Experiments as things of beauty

This book is misnamed. "The 10,000 Most Beautiful Experiments" would have been more accurate. Virtually every experimental result in the book is actually the sum of many experiments. Scientists' "Eureka!" moments come not with a single brilliant experiment but after months, or even years, of grinding lab work. This is evident in almost every chapter, from Galileo's lengthy research on falling objects to Luigi Galvani's seemingly endless experiments on how electrical currents make dead frogs' legs twitch.

George Johnson, who writes about science for the New York Times and other publications, has a smooth conversational style. He nicely captures the drudgery and frustrations of scientific experimentation and comes up with important observations about the nature of cutting-edge lab work.

He also throws in some interesting and little-known asides. For example, who knew that Ada Lovelace -- Lord Byron's daughter -- was enamored of Michael Faraday, the deeply religious man who invented, among other things, the electric motor? "I will be the beautiful phantom," she wrote to him, "glowing in color & eloquence, when you so order me." Or that Ivan Pavlov, the great Russian physiologist who sliced open countless dogs to see how their digestive systems worked, hated dissecting them and took pains to ensure they suffered as little as possible?

One of the scientists Johnson introduces did not shy away from painful experiments. Consider the bizarre procedure performed by Isaac Newton in his efforts to understand the nature of light. For the sake of science, he took a thin, blunt probe and inserted it "betwixt my eye & the bone." Newton faithfully recorded the results: "There appeared a greate broade blewish darke circle." Exactly what scientific conclusions Newton drew from stabbing his own eyeball is unclear, but his later, thankfully painless, work with prisms solved a problem that had vexed mankind for millennia. White light, Newton discovered, was not a single color but a mixture of all the colors in the spectrum.

But this book is about more than clever asides and scientific breakthroughs; it is about the experiments themselves. And that's where the going gets tough. Many of the experiments involved lengthy and difficult lab work. That kind of nitty-gritty research is tedious to do and even more tedious to describe. To maintain a narrative, the writer must omit some details, which can leave the reader with unanswered questions. For example, how could Antoine Lavoisier, the discoverer of oxygen, heat mercury one day to form mercuric oxide and then turn around the next day and heat the oxide to form the metal? And how did Albert Michaelson measure the small deflections of a light beam that led to his spectacularly accurate determination of the speed of light?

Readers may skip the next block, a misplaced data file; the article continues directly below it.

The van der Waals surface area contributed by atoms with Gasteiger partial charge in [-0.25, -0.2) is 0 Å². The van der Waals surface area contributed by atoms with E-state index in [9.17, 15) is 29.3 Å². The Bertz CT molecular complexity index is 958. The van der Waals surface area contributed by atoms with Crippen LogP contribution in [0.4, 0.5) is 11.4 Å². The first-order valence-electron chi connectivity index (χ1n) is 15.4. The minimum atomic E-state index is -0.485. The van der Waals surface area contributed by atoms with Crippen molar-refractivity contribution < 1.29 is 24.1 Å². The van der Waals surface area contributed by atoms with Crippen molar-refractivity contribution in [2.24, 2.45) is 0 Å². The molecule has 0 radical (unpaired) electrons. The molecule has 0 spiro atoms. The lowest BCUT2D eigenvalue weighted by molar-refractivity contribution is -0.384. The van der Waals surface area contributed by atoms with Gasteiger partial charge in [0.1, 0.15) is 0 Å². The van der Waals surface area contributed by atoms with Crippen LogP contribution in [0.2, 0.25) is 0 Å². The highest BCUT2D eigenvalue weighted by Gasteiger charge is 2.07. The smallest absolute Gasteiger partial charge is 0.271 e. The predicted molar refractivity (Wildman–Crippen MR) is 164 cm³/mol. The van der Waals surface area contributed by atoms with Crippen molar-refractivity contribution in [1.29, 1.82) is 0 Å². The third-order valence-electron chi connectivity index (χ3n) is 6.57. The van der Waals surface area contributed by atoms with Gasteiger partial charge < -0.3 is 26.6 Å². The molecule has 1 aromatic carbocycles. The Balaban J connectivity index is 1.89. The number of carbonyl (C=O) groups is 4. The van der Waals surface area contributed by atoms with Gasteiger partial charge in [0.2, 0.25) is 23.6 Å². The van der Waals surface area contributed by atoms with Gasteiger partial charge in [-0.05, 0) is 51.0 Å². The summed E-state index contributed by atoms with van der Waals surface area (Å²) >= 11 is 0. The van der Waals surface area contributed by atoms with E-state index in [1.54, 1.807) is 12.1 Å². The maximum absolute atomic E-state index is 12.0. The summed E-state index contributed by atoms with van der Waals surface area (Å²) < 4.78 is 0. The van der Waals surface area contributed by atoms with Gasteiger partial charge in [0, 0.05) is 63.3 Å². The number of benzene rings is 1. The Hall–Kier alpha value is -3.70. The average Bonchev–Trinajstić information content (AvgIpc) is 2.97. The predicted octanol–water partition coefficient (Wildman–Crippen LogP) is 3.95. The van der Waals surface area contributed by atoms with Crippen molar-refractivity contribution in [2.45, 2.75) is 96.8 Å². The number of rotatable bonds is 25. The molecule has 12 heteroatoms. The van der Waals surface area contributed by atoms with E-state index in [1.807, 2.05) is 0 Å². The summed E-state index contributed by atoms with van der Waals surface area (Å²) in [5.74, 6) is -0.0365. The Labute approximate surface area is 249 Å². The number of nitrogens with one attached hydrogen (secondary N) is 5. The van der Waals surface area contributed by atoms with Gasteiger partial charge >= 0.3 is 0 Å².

By carefully studying Johnson's accounts, one can usually figure out many of these experimental details, but picky readers (like me) will want to consult other references to fill in the remaining omissions. Those readers should not mind putting in the extra effort. After all, this is a book of popular science -- not a lab manual.

The experiment where many readers will need help is the story of Robert Millikan's Nobel Prize-winning work to determine the charge of an electron. "The technique," Johnson states accurately, "... was rife with uncertainty ..." It involved watching through a telescope as droplets of oil floated up and down in an electric field. "Hour after hour," Johnson writes, "he [Millikan] recorded the data, comparing the estimated weight of a drop with how much charge was required to keep it afloat."

This description is fine as far as it goes. But questions arise. For instance, how did the oil drops acquire a charge? (I found the answer on the Internet in less than a minute. Millikan used an atomizer to spray oil drops into the electric field. Some of the drops picked up an electron or two because of the friction between the oil and the atomizer's nozzle.)

To get a better feel for this difficult experiment, Johnson decided to replicate it. He painstakingly assembled equipment that was almost identical to that used by Millikan, and he began his observations just as Millikan had. However, his results were all over the map. Finally, he gave up. He realized what so many of us lab klutzes have discovered. Lab work is not just science, it is also art. Johnson nicely sums up his experience with Millikan's experiment: "for me to master so delicate an experiment would be like learning to play the violin ..."

This result leads Johnson to an important insight -- one known to almost every experimental scientist but rarely understood by those who work outside the lab. "These things sound so easy in the physics books," he writes wistfully. "You don't hear about the brass plates shorting out and sparking because a metal clip slipped into the wrong position. Or about spraying too much oil and clogging the pinhole." The knack for overcoming such small but annoying obstacles plays a big role in the making of an outstanding bench scientist. And scientists with that knack will continue to pursue difficult experiments because -- as this book illustrates -- that's where the scientific gold is.